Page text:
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If it baby announcements seem to come all at once from a close group of friends, research shows there may be a reason: Pregnancy can be contagious.


“A friend's childbearing positively influences an individual's risk of becoming a parent,” concluded the authors of a 2014 study published in the journal American Sociological Association.

For the study, the researchers analyzed data on 1,720 women who participated in the National Longitudinal Study of Adolescent Health (ADD Health) in the United States from the mid-1990s to mid-2000s. Tracking female participants who were at least 15 years old in 1995 with home interviews throughout the next decade, the researchers saw that roughly half of the women had a child by the time the final interviews were conducted in 2008 or 2009.

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During the interviews, the women noted up to 10 “friendship ties,” which gave the researchers insight into the patterns among groups of friends as they aged.

Focusing specifically on pairs of high school friends though later years, the researchers found there is a strong “contagion” element for planned pregnancy.

The researchers note:

“We found this effect to be short-term and inverse U-shaped: an individual’s risk of childbearing starts increasing after a friend’s childbearing, reaches a peak around two years later, then decrease.”

That backs up a 2011 study from Germany that found significantly stronger peer effects on fertility than sibling effects. According to that study, the “risk” for a woman to get pregnant increases with every friend she has whose given birth within the past three years.

Calling this the “fertility influence,” the researchers of the 2014 study suggest three theories for what may be at play:

Social learning: Women may be more inclined to embark on motherhood when they see a close friend navigate it successfully.

Social influence: Women may not want to feel “left behind” if their friends are collectively stepping into motherhood.

Cost-sharing: From more of a logistical standpoint, there are some financial perks if two friends know they can coordinate on activities and childcare.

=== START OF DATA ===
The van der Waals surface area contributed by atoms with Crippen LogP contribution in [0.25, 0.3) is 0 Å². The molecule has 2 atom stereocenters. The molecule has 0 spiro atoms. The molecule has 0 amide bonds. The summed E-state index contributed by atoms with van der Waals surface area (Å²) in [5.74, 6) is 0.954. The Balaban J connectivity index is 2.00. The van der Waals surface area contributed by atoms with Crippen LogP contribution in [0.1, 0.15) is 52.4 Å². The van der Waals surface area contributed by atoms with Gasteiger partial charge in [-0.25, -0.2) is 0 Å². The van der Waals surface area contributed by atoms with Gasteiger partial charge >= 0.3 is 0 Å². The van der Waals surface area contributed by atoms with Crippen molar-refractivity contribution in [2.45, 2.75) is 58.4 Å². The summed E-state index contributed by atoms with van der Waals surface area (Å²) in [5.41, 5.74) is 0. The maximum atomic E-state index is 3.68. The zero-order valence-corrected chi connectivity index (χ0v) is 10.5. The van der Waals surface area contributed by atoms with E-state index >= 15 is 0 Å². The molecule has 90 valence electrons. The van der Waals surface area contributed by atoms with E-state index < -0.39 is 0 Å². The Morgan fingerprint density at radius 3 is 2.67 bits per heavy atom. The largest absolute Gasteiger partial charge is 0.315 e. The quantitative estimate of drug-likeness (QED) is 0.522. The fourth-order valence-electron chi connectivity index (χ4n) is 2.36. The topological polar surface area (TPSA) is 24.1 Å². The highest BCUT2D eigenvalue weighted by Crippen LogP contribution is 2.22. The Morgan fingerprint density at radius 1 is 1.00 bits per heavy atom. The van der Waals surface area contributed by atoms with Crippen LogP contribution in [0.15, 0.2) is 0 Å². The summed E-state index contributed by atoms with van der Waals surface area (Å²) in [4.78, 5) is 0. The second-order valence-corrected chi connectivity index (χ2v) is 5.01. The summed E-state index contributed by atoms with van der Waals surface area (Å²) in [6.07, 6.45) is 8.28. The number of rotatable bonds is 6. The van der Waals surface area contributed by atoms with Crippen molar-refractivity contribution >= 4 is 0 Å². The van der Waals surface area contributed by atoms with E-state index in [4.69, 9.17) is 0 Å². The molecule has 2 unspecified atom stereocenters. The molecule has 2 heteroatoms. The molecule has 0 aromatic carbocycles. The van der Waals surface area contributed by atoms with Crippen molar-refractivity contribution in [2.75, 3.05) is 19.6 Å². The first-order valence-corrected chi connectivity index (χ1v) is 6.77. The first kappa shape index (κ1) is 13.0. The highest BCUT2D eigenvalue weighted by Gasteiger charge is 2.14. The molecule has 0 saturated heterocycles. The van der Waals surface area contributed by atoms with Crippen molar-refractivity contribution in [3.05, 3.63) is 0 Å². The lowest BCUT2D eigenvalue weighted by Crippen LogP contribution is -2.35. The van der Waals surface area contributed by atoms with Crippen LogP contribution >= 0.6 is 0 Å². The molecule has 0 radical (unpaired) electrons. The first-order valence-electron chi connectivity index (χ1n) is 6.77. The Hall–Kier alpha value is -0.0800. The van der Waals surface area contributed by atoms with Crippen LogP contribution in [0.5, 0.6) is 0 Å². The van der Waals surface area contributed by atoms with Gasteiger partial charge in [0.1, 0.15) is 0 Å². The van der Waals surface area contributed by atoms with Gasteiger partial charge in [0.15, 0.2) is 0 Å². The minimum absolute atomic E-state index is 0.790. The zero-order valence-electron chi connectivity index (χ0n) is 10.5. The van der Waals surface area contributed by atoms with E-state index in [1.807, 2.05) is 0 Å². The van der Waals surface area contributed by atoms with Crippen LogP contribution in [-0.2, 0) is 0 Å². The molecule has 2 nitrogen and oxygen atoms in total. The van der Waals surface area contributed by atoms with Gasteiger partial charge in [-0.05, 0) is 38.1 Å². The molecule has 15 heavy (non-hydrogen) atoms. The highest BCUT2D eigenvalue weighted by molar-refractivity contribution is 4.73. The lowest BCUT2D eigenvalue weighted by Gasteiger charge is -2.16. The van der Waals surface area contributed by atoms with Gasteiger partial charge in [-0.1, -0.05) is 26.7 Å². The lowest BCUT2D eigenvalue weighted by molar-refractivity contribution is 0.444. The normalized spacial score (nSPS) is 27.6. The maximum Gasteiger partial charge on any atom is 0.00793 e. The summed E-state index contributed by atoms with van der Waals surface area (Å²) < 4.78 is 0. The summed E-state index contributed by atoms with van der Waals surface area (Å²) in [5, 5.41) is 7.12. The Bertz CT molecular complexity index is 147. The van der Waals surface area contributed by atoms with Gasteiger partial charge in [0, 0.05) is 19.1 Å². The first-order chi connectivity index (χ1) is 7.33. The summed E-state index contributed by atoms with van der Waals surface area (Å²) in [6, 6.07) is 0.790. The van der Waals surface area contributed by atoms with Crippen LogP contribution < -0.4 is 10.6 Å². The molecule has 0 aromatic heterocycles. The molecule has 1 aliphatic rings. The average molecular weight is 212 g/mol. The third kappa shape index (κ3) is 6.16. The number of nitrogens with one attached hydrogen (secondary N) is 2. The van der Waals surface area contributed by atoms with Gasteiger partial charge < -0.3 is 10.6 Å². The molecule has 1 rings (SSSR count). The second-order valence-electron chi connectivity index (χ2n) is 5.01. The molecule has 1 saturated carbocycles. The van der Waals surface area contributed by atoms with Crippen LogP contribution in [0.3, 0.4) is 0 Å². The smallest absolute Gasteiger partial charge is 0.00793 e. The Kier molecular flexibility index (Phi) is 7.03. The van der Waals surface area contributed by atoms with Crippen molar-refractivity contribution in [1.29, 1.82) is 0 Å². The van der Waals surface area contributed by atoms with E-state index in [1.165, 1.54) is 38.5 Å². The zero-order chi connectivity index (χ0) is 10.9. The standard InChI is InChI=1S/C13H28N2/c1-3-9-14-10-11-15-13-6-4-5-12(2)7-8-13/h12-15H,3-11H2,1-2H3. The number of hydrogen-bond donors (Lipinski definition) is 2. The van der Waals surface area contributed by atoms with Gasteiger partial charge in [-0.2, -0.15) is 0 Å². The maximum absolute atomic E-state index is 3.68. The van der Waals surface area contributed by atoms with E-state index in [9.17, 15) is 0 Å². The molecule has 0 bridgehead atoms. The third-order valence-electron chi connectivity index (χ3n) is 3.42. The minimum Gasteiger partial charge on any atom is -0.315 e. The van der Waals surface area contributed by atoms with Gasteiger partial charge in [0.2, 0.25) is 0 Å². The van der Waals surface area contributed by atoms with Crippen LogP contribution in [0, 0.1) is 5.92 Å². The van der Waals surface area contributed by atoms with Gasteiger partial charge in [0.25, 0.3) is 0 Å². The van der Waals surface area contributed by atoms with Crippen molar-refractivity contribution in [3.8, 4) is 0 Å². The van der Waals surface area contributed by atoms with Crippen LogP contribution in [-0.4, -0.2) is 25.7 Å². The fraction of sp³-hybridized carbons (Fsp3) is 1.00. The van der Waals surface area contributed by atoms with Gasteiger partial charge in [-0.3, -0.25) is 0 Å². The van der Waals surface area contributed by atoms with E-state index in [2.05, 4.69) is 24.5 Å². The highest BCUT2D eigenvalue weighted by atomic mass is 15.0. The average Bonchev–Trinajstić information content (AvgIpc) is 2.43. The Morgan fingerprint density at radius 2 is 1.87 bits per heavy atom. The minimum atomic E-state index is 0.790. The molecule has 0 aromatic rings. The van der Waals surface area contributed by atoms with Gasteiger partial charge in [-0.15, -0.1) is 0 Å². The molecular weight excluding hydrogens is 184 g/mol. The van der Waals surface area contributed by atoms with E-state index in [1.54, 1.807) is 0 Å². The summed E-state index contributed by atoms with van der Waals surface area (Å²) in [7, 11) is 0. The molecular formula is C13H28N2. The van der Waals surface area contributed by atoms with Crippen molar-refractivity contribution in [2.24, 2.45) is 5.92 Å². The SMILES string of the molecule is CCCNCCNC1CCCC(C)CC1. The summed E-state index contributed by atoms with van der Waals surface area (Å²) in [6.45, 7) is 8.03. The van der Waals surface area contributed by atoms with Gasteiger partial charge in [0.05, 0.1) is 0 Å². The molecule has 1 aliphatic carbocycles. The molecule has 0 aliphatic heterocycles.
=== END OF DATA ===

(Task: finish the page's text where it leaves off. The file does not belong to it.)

It isn’t just the timing of pregnancies that friends influence, but also the number of children they have—with a 2014 report in the journal Demographic Research noting extensive historical evidence on the correlation between friendships and birth rates. The researchers say, “Depending on the context, social mechanisms may act for or against having a large number of children.”

Interestingly, both the 2011 and 2014 studies found the contagion element doesn’t extend to siblings. (Other than in the case of the Kardashians, apparently.) The authors of the 2014 study suggest this is because, “In today’s individualized societies, friends may be equally or more important than siblings and other family members.” They add the facts that friends are chosen seems to have a particularly strong effect on their influence versus the influence of siblings.

Beyond the science, most of us can think of some anecdotal examples of the “pregnancy bug” among peers. There are these childhood friends from who keep expecting babies on the exact same day. Or there was the bride whose all five bridesmaids were due within one month of each other.

It’s even true for me: Despite weddings spaced out through five years, my two best friends from high school and I all welcomed our first babies just months apart. Unfortunately we all live in different states now, so no cost-sharing benefits for us.

Try this: Write down your name and those of your parents and then your children. Then locate each letter of each name on the keyboard and note if it is located on the left or right side (use T, G and B as the middle line).

There should be more left-side letters in yours and your parents' names and more right-side letters in each of your children's names. Weird, huh? That's what some scientists thought, too, so they set out to determine why and discovered a similar pattern across five languages.

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